To name certain cases, I would remind you that, since the new Pact was approved last year, the excessive deficit procedure has been applied to Italy, Portugal, Hungary, the United Kingdom and Germany, with unanimity in the Council and without the problems of political acceptance which arose during the previous stage.

In response to your question, therefore, the Commission is pleased with the way the new Pact is operating.


  Brian Crowley (UEN), author. Thank you, Commissioner, for your response. On the last point that you made with regard to the rules concerning excessive public deficits and the fact that proposals have been made to Italy, Portugal, Hungary and the United Kingdom, what about France and Germany? Both of them have public deficits that are well beyond the limits agreed under the criteria. In particular, what about the undermining of confidence in the Stability Pact which that creates on the wider market? That is particularly apparent when we look at the current difficulties concerning the recognition of the euro and the eurozone economy within the United States and in the Far East, and at the constant questioning concerning the enforcement of the rules concerning the Stability and Growth Pact in those areas.


  Joaquín Almunia, Member of the Commission. (ES) Mr Crowley, Mr President, the excessive deficit procedure is being applied to France and it is subject to the procedure laid down in Article 104(7) of the Treaty. In accordance with its obligations to apply the Council’s recommendations within the framework of the excessive deficit procedure, the French authorities were obliged to bring their public deficit to below 3% in 2005. Last week, the French authorities notified the Commission that the public deficit at the end of 2005 was below 3%.

Over the next three weeks, by 24 April, Eurostat must analyse the figure notified by the French authorities, and will explain whether or not those figures, a deficit of 2.87%, are correct. In the event that they are – I hope that they are, although I cannot anticipate Eurostat's decision – France would have complied with the recommendations in 2005.

The French Government also intends to bring its deficit to below 3% during 2006; the European Commission takes note of this and is pleased with the French Government's intentions, but we are going to publish our spring economic forecasts on 8 May. Until then I will not be able to predict what our economic forecast will be for this year, but, without anticipating the final assessments, I believe that the budgetary situation in France is improving with regard to our forecasts a year ago, amongst other things because the French Government, and in particular the Finance Minister, Thierry Breton – whom I thank, as I did publicly the other day in Brussels – are politically committed to complying with the Stability and Growth Pact.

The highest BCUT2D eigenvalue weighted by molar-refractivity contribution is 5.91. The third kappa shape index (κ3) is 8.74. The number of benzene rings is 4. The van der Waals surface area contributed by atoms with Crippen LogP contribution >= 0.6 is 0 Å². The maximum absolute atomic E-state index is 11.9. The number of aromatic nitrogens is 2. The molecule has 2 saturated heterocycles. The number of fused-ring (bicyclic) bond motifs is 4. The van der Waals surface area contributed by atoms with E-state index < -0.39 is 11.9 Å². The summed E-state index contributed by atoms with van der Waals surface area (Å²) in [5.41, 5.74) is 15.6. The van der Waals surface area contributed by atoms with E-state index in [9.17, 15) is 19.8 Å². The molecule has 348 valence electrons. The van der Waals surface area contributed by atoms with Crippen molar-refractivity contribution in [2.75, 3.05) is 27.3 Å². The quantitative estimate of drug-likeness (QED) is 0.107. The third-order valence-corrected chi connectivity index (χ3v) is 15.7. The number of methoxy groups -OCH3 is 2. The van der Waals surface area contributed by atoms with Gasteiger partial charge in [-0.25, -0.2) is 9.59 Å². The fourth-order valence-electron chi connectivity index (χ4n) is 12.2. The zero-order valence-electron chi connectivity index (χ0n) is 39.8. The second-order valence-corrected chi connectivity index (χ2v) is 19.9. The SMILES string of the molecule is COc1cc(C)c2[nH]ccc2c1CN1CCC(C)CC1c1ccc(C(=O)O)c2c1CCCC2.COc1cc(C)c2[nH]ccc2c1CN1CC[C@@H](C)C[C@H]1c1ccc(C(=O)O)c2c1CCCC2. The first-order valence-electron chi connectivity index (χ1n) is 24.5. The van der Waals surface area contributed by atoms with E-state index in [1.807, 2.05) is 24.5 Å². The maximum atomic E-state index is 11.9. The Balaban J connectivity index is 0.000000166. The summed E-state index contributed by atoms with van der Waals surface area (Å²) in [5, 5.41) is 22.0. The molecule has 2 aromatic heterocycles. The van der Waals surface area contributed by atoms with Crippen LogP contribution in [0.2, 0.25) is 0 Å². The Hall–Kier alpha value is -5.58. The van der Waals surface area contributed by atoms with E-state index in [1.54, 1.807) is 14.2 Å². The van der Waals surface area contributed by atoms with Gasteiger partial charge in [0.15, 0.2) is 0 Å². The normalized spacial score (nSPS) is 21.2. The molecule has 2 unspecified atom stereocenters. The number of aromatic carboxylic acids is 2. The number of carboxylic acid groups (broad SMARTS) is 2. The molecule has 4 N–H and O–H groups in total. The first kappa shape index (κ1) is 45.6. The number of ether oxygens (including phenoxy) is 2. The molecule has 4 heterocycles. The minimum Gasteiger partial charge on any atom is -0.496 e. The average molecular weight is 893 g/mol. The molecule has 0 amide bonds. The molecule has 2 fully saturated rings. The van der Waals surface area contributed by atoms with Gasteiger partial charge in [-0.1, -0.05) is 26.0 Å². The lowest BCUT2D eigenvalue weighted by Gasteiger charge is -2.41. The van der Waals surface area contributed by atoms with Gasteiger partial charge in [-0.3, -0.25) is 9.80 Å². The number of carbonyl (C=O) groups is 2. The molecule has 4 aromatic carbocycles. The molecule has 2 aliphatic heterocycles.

This is a sign of the way the renewed consensus in relation to the new Stability and Growth Pact is working. A year ago, before the revision of the Pact, we would have been unlikely to hear the French, the German, or the Italian Minister repeatedly expressing their political commitment to bring their public accounts into line with the recommendations to them from the Commission and the Council for the application of the Stability and Growth Pact.

Two years ago it would have been impossible; a year ago it was difficult. Today it is a reality, a genuine political commitment. But we still have difficult times ahead of us, because we must not be content with deficits of 2.8%. Europe, the European Union and the largest economies of the eurozone must pursue fiscal consolidation until public accounts, in the medium term, are in a situation of balance in structural terms so that we can deal with the significant challenges facing us for the future, the first of which is the consequences of the ageing of the population.

With regard to the euro, confidence in the eurozone’s economy is growing day by day, and certain indicators of confidence, such as the German IFO index, are showing fifteen-year highs. Figures on the indicators produced by the Commission services for which I am responsible were published yesterday, and they show that levels of confidence are at their highest for five years. We had not achieved such levels of confidence since the previous expansionary phase.

Our currency is remaining perfectly stable in the currency markets, in fact it is over-valued according to certain economic sectors. The euro is used in the financial markets, in the debt markets and in the capital and money markets at world level to a degree that is disproportionate to the relative weight of the eurozone’s economy within the world economy. I therefore believe that we must be vigilant, but we must also be pleased with our achievements during the first seven years of economic and monetary union.


  Piia-Noora Kauppi (PPE-DE). – Has the introduction of the longer-term presidency for the eurozone had any practical implications for your work as guardian of the Treaties and guardian of the Stability and Growth Pact? What are the practical effects of the longer-term presidency of the eurozone?


  Joaquín Almunia, Member of the Commission. (ES) When the Member States of the eurozone decided to appoint a stable President of the Eurogroup, I expressed my great satisfaction. I was convinced that regular, continuous and permanent dialogue with the President of that body, which is not a Council body, but which in practice holds very important debates and responsibilities, was going to be an effective decision.